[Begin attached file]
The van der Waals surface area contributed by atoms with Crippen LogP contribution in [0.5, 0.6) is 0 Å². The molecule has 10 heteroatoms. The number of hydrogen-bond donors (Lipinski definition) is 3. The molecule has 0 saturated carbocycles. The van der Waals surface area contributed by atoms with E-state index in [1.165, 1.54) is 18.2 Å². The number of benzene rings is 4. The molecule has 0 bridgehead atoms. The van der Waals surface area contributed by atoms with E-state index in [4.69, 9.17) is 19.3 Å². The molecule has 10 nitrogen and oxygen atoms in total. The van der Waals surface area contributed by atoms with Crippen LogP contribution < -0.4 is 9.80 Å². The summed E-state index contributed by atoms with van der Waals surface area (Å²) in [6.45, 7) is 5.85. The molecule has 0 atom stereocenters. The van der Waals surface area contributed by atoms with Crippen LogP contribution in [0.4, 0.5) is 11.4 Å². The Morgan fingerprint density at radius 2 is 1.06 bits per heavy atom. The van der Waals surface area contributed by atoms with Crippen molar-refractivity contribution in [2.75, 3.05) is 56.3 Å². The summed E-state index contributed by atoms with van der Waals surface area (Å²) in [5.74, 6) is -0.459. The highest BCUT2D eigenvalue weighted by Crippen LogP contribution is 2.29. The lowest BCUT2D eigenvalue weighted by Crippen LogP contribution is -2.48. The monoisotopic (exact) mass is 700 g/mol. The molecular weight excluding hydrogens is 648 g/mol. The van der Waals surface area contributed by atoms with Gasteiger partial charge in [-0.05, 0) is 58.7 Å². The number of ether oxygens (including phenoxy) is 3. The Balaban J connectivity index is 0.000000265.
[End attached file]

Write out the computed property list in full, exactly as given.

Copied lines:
The van der Waals surface area contributed by atoms with Crippen LogP contribution in [0.5, 0.6) is 0 Å². The molecule has 10 heteroatoms. The number of hydrogen-bond donors (Lipinski definition) is 3. The molecule has 0 saturated carbocycles. The van der Waals surface area contributed by atoms with E-state index in [1.165, 1.54) is 18.2 Å². The number of benzene rings is 4. The molecule has 0 bridgehead atoms. The van der Waals surface area contributed by atoms with E-state index in [4.69, 9.17) is 19.3 Å². The molecule has 10 nitrogen and oxygen atoms in total. The van der Waals surface area contributed by atoms with Crippen LogP contribution < -0.4 is 9.80 Å². The summed E-state index contributed by atoms with van der Waals surface area (Å²) in [6.45, 7) is 5.85. The molecule has 0 atom stereocenters. The van der Waals surface area contributed by atoms with Crippen LogP contribution in [0.4, 0.5) is 11.4 Å². The Morgan fingerprint density at radius 2 is 1.06 bits per heavy atom. The van der Waals surface area contributed by atoms with Crippen molar-refractivity contribution in [2.75, 3.05) is 56.3 Å². The summed E-state index contributed by atoms with van der Waals surface area (Å²) in [5.74, 6) is -0.459. The highest BCUT2D eigenvalue weighted by Crippen LogP contribution is 2.29. The lowest BCUT2D eigenvalue weighted by Crippen LogP contribution is -2.48. The monoisotopic (exact) mass is 700 g/mol. The molecular weight excluding hydrogens is 648 g/mol. The van der Waals surface area contributed by atoms with Gasteiger partial charge in [-0.05, 0) is 58.7 Å². The number of ether oxygens (including phenoxy) is 3. The Balaban J connectivity index is 0.000000265.